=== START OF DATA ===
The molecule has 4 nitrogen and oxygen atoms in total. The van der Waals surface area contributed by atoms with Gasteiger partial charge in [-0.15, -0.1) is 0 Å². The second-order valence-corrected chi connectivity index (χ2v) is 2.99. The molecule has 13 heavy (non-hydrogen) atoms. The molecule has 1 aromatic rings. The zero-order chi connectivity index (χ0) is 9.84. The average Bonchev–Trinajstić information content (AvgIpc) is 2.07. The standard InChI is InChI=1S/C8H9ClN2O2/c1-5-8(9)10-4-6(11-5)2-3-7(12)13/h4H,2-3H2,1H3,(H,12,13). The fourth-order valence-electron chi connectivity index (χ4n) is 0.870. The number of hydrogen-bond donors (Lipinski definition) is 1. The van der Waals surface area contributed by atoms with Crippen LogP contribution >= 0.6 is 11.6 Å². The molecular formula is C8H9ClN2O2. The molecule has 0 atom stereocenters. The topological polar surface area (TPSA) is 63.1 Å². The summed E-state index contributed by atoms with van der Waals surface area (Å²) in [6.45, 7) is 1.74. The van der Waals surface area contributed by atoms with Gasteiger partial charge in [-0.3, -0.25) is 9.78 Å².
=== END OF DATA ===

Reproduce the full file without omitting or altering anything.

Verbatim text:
The molecule has 4 nitrogen and oxygen atoms in total. The van der Waals surface area contributed by atoms with Gasteiger partial charge in [-0.15, -0.1) is 0 Å². The second-order valence-corrected chi connectivity index (χ2v) is 2.99. The molecule has 13 heavy (non-hydrogen) atoms. The molecule has 1 aromatic rings. The zero-order chi connectivity index (χ0) is 9.84. The average Bonchev–Trinajstić information content (AvgIpc) is 2.07. The standard InChI is InChI=1S/C8H9ClN2O2/c1-5-8(9)10-4-6(11-5)2-3-7(12)13/h4H,2-3H2,1H3,(H,12,13). The fourth-order valence-electron chi connectivity index (χ4n) is 0.870. The number of hydrogen-bond donors (Lipinski definition) is 1. The van der Waals surface area contributed by atoms with Crippen LogP contribution >= 0.6 is 11.6 Å². The molecular formula is C8H9ClN2O2. The molecule has 0 atom stereocenters. The topological polar surface area (TPSA) is 63.1 Å². The summed E-state index contributed by atoms with van der Waals surface area (Å²) in [6.45, 7) is 1.74. The van der Waals surface area contributed by atoms with Gasteiger partial charge in [-0.3, -0.25) is 9.78 Å².